Guess what? This is National Bible Week, the one time each year when US Christians unite to give three cheers for the Good Book. I’m all for that. There’s only one problem. It doesn’t seem to be making much of a difference.
The most recent evidence came this fall when The Pew Forum on Religion and Public Life released the results of a major survey on religious knowledge in the United States. Among many questions about religion, participants were asked about their basic Bible knowledge. When all the data was tabulated, the findings were surprising:
- A higher percentage of Mormons could name all four Gospels than Evangelicals
- A majority of Protestants couldn’t identify who Job was
- Atheists and agnostics scored higher than Christians in overall Bible knowledge
That’s not good. The question is, how should Christians respond? Should we all get copies of The Bible for Dummies so we can pull ahead in the next survey? Maybe. But I think a better response would be to begin planning now for a different kind of National Bible Week next year. Here’s what I’d suggest.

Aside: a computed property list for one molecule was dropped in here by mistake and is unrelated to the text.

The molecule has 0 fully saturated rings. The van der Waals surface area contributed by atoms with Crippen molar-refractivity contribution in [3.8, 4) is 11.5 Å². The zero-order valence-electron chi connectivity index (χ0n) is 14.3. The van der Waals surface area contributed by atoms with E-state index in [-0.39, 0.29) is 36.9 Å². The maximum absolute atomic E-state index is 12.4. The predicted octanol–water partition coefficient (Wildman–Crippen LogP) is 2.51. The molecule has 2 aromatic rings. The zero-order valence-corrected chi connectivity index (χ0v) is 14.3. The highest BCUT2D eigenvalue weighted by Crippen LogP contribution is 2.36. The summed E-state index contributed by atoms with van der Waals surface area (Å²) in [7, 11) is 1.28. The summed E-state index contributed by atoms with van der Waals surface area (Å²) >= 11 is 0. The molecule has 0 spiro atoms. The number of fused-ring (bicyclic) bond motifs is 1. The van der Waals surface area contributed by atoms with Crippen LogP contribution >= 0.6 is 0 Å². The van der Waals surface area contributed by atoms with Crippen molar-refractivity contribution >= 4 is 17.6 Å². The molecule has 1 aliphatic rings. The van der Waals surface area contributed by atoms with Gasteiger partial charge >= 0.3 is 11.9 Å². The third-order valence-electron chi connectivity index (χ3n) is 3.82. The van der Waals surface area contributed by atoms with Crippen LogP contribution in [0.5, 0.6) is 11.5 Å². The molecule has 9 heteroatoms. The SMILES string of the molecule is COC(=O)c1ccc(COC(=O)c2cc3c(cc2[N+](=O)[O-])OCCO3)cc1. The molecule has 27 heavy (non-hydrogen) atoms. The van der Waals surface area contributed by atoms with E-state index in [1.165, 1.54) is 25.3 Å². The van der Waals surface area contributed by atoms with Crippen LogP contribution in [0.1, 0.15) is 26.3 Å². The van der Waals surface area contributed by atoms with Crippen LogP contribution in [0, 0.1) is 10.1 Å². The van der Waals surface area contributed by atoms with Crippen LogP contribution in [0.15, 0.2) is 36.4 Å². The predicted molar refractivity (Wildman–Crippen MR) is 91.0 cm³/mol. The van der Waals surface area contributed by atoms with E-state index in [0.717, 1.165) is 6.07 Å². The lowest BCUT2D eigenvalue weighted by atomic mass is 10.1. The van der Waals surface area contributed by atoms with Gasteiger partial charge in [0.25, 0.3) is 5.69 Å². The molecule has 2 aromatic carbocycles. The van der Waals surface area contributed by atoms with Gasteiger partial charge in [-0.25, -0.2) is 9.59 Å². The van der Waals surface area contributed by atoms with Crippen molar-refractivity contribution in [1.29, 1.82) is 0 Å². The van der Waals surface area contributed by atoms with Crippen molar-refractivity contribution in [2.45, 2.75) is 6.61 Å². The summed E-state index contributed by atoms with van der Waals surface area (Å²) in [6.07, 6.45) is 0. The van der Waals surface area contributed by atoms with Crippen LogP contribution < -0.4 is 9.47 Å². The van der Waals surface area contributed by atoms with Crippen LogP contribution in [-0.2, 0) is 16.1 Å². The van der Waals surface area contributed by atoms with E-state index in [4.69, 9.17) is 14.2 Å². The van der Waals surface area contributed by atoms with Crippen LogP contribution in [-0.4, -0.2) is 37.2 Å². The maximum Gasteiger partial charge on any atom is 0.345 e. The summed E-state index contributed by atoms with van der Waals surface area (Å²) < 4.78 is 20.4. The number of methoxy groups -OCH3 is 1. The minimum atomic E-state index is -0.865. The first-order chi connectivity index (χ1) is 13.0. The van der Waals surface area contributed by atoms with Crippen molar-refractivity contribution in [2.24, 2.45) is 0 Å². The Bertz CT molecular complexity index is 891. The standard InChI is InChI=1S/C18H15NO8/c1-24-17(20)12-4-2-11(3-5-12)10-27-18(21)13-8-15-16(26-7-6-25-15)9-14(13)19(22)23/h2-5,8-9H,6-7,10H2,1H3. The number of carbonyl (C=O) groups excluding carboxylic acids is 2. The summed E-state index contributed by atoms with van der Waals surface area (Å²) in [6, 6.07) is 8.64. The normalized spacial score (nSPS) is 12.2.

First, let’s start with a press conference to confess that the church has lost touch with its own Book. Second, let’s all take a vow, that’s right, an old fashioned vow (Psalm 116:14), not to buy another Bible until we’ve read through one we already have. Finally, let’s announce a 10-year effort to get more church-goers reading the Bible. If we really want to ignite a Bible reading revival, that’s what it’ll take.
But does that mean we should forget about sharing God’s Word with a needy world? Not at all! I’m convinced the best way to get non-believers into the Bible is not to post the 10 Commandments in the courthouse, or to fight for Bible reading in the public schools, or even to give out Bibles on the street corner. Rather, it’s for believers to become passionate about reading and living God’s Word themselves. When that happens, the church will have the spiritual credibility and power to say “come and join us.” I can’t wait for that kind of National Bible Week in 2011. How about you?